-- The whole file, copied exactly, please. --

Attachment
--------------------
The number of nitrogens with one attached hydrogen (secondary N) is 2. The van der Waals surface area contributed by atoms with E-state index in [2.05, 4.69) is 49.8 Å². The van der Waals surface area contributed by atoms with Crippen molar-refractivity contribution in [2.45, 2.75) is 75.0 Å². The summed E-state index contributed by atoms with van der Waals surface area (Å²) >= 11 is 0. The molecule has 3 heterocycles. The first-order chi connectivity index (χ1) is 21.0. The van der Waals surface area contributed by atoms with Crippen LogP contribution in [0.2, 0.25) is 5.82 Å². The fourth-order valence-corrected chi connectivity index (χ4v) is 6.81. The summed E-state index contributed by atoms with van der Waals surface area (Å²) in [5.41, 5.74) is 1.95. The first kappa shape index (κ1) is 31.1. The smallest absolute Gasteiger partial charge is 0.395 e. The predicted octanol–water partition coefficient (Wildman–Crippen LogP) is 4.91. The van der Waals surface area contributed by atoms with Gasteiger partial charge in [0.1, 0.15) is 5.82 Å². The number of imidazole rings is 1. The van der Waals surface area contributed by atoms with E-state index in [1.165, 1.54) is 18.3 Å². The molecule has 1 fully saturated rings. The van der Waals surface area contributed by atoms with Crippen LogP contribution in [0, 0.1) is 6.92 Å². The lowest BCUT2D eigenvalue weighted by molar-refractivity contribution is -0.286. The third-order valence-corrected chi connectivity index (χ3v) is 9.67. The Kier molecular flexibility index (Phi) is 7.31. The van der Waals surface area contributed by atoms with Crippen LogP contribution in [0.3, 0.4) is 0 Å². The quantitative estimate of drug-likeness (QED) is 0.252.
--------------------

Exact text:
The number of nitrogens with one attached hydrogen (secondary N) is 2. The van der Waals surface area contributed by atoms with E-state index in [2.05, 4.69) is 49.8 Å². The van der Waals surface area contributed by atoms with Crippen molar-refractivity contribution in [2.45, 2.75) is 75.0 Å². The summed E-state index contributed by atoms with van der Waals surface area (Å²) >= 11 is 0. The molecule has 3 heterocycles. The first-order chi connectivity index (χ1) is 21.0. The van der Waals surface area contributed by atoms with Crippen LogP contribution in [0.2, 0.25) is 5.82 Å². The fourth-order valence-corrected chi connectivity index (χ4v) is 6.81. The summed E-state index contributed by atoms with van der Waals surface area (Å²) in [5.41, 5.74) is 1.95. The first kappa shape index (κ1) is 31.1. The smallest absolute Gasteiger partial charge is 0.395 e. The predicted octanol–water partition coefficient (Wildman–Crippen LogP) is 4.91. The van der Waals surface area contributed by atoms with Gasteiger partial charge in [0.1, 0.15) is 5.82 Å². The number of imidazole rings is 1. The van der Waals surface area contributed by atoms with E-state index in [1.165, 1.54) is 18.3 Å². The molecule has 1 fully saturated rings. The van der Waals surface area contributed by atoms with Crippen LogP contribution in [0, 0.1) is 6.92 Å². The lowest BCUT2D eigenvalue weighted by molar-refractivity contribution is -0.286. The third-order valence-corrected chi connectivity index (χ3v) is 9.67. The Kier molecular flexibility index (Phi) is 7.31. The van der Waals surface area contributed by atoms with Crippen LogP contribution in [0.3, 0.4) is 0 Å². The quantitative estimate of drug-likeness (QED) is 0.252.